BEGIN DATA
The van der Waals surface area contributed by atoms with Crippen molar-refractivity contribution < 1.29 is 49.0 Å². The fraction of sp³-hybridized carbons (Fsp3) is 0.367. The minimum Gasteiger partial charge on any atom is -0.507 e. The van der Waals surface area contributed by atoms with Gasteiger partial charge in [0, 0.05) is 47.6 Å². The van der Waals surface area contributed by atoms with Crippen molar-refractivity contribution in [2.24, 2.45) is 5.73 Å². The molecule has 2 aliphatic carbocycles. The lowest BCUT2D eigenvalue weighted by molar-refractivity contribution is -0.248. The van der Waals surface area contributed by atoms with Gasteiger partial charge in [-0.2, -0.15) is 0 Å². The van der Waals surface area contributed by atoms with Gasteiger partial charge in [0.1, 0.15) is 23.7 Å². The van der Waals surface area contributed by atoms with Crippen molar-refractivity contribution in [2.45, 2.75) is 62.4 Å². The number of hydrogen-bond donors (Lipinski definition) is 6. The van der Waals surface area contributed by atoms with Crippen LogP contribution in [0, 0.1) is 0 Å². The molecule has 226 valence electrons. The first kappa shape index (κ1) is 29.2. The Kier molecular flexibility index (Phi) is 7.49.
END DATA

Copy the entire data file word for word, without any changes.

The van der Waals surface area contributed by atoms with Crippen molar-refractivity contribution < 1.29 is 49.0 Å². The fraction of sp³-hybridized carbons (Fsp3) is 0.367. The minimum Gasteiger partial charge on any atom is -0.507 e. The van der Waals surface area contributed by atoms with Gasteiger partial charge in [0, 0.05) is 47.6 Å². The van der Waals surface area contributed by atoms with Crippen molar-refractivity contribution in [2.24, 2.45) is 5.73 Å². The molecule has 2 aliphatic carbocycles. The lowest BCUT2D eigenvalue weighted by molar-refractivity contribution is -0.248. The van der Waals surface area contributed by atoms with Gasteiger partial charge in [-0.2, -0.15) is 0 Å². The van der Waals surface area contributed by atoms with Gasteiger partial charge in [0.1, 0.15) is 23.7 Å². The van der Waals surface area contributed by atoms with Crippen molar-refractivity contribution in [2.45, 2.75) is 62.4 Å². The number of hydrogen-bond donors (Lipinski definition) is 6. The van der Waals surface area contributed by atoms with Crippen LogP contribution in [0, 0.1) is 0 Å². The molecule has 226 valence electrons. The first kappa shape index (κ1) is 29.2. The Kier molecular flexibility index (Phi) is 7.49.